Live Review: Eagle*Seagull, Landing on the Moon; Asobi Seksu, Little Brazil tonight…

Category: Blog — @ 6:53 pm January 22, 2007

I think it’s becoming evident that Eagle*Seagull may be the next indie band from Nebraska to “strike it big” on an (inter)national level. I say this based solely on their new sound and the fact that they’ve managed to build a sizable following in Omaha and elsewhere. I’ve been told that their debut album has sold multiple-thousand copies (some say 5,000, some say 20,000). And now they’re headed to Europe on a tour that is selling well. To top it off, there are various rumors as to who the band will be working with on their next CD. But the real key to me was the vibe at Friday night’s show — it had the essence of a Creek show, every table was filled and people were crowding the aisles. No, it wasn’t “sold out,” but it was impressive.

I missed opener Kite Pilot, but was told that their set was “daring” from a person who doesn’t make those statements lightly. Like E*S, KP has changed their sound, cutting away the proggie tendencies heard on their last record for a more stripped-down punk approach. From the feedback I’ve been hearing, the change is for the better. I did get there in time for Landing on the Moon — one of their last shows for a long time, as drummer/vocalist Oliver Morgan is poised to hit the road with Little Brazil in support of that band’s new album. LotM took the opportunity to roll out a handful of new songs (including, I’m told, a cover of an old Reset number) that were darker and denser than anything on their debut EP. Perhaps it reflects the shift that I’m hearing from so many other bands away from lighter, jangly indie music to stuff that borders on heavy rock or punk (more evidence of a wilting indie sound? Maybe…). To appease those looking for the old stuff, LotM closed with the crowd-favorite ballad, “She’s Moving Out,” from the EP.

Last up was E*S, and now is a good time as any to pass on a quick note about the house sound. The venue continues to tweak their set up, and every night is a different experience. Friday night the levels were high bordering on brash with tons of low-end. I blame the bands as much as the PA. Interestingly, on either side of the stage stood a stack of EV speakers that had yet to be hooked up. Owner Mike Coldewey said he didn’t want to mess with what they’d set up soundwise for the weekend. When hooked up, the new speakers will add “inside coverage,” he said, rounding out the bottom end and making the place even louder.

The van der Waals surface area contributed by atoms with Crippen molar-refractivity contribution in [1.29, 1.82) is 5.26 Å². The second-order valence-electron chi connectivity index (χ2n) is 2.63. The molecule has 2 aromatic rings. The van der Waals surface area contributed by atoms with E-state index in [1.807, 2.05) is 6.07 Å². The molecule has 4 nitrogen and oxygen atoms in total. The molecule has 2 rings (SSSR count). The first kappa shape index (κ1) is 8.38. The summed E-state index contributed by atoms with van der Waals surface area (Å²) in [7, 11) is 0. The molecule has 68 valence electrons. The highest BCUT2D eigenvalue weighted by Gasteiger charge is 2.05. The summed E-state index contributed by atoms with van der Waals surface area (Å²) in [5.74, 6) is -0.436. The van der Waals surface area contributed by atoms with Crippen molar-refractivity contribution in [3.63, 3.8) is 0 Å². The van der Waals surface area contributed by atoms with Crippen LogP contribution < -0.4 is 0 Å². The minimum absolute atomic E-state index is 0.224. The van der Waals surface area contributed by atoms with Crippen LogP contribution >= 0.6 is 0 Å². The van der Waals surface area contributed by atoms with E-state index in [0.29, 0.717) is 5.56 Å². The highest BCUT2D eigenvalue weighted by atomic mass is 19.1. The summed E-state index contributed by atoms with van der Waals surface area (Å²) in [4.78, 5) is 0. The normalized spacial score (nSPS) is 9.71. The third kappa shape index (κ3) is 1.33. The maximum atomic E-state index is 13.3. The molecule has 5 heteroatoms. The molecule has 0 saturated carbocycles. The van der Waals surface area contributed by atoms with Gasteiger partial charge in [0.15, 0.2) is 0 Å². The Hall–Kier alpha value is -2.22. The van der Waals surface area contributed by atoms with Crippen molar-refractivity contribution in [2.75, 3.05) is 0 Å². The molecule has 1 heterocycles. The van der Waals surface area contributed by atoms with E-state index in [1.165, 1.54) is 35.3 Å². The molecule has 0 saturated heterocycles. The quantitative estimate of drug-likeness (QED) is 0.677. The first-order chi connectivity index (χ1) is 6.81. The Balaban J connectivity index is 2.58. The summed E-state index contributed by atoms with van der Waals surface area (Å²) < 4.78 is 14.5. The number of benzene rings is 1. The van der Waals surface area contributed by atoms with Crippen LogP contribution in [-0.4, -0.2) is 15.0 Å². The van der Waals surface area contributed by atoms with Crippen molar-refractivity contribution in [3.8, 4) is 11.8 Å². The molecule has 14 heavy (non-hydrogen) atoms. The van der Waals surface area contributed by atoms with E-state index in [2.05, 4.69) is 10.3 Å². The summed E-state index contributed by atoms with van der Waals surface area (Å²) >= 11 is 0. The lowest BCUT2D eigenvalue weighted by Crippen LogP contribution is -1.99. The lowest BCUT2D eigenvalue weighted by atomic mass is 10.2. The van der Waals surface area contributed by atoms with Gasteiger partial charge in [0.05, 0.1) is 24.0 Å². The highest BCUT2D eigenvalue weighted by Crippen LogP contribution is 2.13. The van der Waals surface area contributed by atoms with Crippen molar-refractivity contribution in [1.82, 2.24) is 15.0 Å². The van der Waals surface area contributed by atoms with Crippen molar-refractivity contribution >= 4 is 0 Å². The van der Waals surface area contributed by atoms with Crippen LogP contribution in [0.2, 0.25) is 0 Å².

Eagle*Seagull was plenty loud as it was. I’ve said it before, but I’ll pile on here: They’re evolving into an indie dance-rock band. I read their interview in The City Weekly where they say their new sound is influenced by Eno, and I have to admit, I heard it in the new stuff, which had a similar rhythmic trance quality as Eno’s early work with Talking Heads (Fear of Music). That cyclical rhythmic style has been incorporated into everything, including songs from their first album. On the other end of the spectrum is that strut-rock rhythm that I’ve compared to Franz Ferdinand — a comparison that still kinda/sorta fits. Fact is, the most out-front aspect of the band is Eli Mardock’s quivering vocals — it’s something you either enjoy/tolerate or drives you away. I find it interesting… initially. Then it can get tiresome (especially on the record). The good news is the quiver is less pronounced on stage these days, certainly less than heard on the debut CD. Eli could smooth it out even more (like Conor seems to have done over the years), but would be losing something if he filtered the quiver out altogether (one assumes the vocal affectation is purposeful, and hence, could be eliminated if desired). The other standout is the violin, which is front-and-center in the new arrangements. One patron told me the combination of Eli’s vocals and the violin reminded him of Dexy’s Midnight Runners (1982’s “Come on Eileen”). I kind of see what he was saying, but I don’t buy it. Anyway… next stop Europe. God only knows what effect that’ll have on the band.

Big show tonight at Sokol Underground: Appleseed Cast is headlining, but it’s the openers that really pique my interest. Little Brazil likely will be running through tracks off their soon-to-be-released CD, Tighten the Noose. That alone is worth $8. But after LB is Asobi Seksu, which I wrote about last week (read the story here). You like your music shimmering and trancelike with a chanteuse cutting through the sonic haze? You’re in for a real treat. This is one of the hottest bands in the country right now. See them while they’re still opening shows instead of headlining them. Too bad I’m going to miss it as I’m under the weather today…

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